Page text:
Post-Deportation Risks: Criminalized Departure and Risks for Returnees in Countries of Origin (2015, Charlotte Blondel, Marie Conciatori, Nausicaa Preiss, Meritxell Sayos Monras, Suzanne Seiller, Janine Uhlmannsiek )

Following the recent crisis in the Mediterranean Sea, the European Commission presented on May 15th 2015 a new European Agenda centred on the present challenges of global migration. As the High Representative of the European Union for Foreign Affairs and Security Policy and Vice-President of the Commission stated, “with this agenda we confirm and broaden our cooperation with the countries of origin and transit in order to save lives, clamp down on smuggling networks and protect those in need”. For security purposes, the EU promoted readmission agreements with third countries and increased the role of FRONTEX. In the future, the EU will seek to increase collaborations with countries of origin, amongst others by increasing and facilitating forced returns.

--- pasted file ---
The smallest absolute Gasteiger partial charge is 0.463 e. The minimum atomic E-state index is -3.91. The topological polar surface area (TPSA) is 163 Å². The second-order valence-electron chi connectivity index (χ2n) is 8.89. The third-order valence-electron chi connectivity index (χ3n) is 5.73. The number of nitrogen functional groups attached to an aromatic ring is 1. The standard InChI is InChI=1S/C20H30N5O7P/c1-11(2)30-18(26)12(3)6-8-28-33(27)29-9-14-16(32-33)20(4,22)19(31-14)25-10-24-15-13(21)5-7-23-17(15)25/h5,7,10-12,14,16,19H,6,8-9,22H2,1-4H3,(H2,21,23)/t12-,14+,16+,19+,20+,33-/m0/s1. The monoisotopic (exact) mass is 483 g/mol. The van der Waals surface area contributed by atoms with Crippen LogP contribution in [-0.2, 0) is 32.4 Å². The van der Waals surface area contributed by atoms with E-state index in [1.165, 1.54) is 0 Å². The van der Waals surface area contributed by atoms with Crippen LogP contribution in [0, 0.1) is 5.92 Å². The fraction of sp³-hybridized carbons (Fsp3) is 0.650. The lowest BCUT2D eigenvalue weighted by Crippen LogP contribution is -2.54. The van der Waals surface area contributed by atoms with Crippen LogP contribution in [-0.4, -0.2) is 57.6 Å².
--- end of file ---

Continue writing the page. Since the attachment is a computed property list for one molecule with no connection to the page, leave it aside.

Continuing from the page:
Migration policies in the European Union (EU) do not only affect people in member states but also in countries of origin where migrants attempt to cross European borders. Yet the right to leave is enshrined by the article 13 of the Universal Declaration of Human rights, the article 12 of the International Covenant on Civil and Political Rights and other international treaties, such as the European Convention on Human Rights (article 2.2, Protocol 4, 1963). When regulating migration, European responsibilities for the respect of human rights expand its borders. This country catalogue seeks to illuminate and raise awareness about the human insecurities that failed migrants can face in the hands of state authorities upon their return to their countries of nationality. With failed migrants, this project understands deportees, non-admitted travellers and rejected asylum seekers. The project focused in particular on returns from the Schengen area.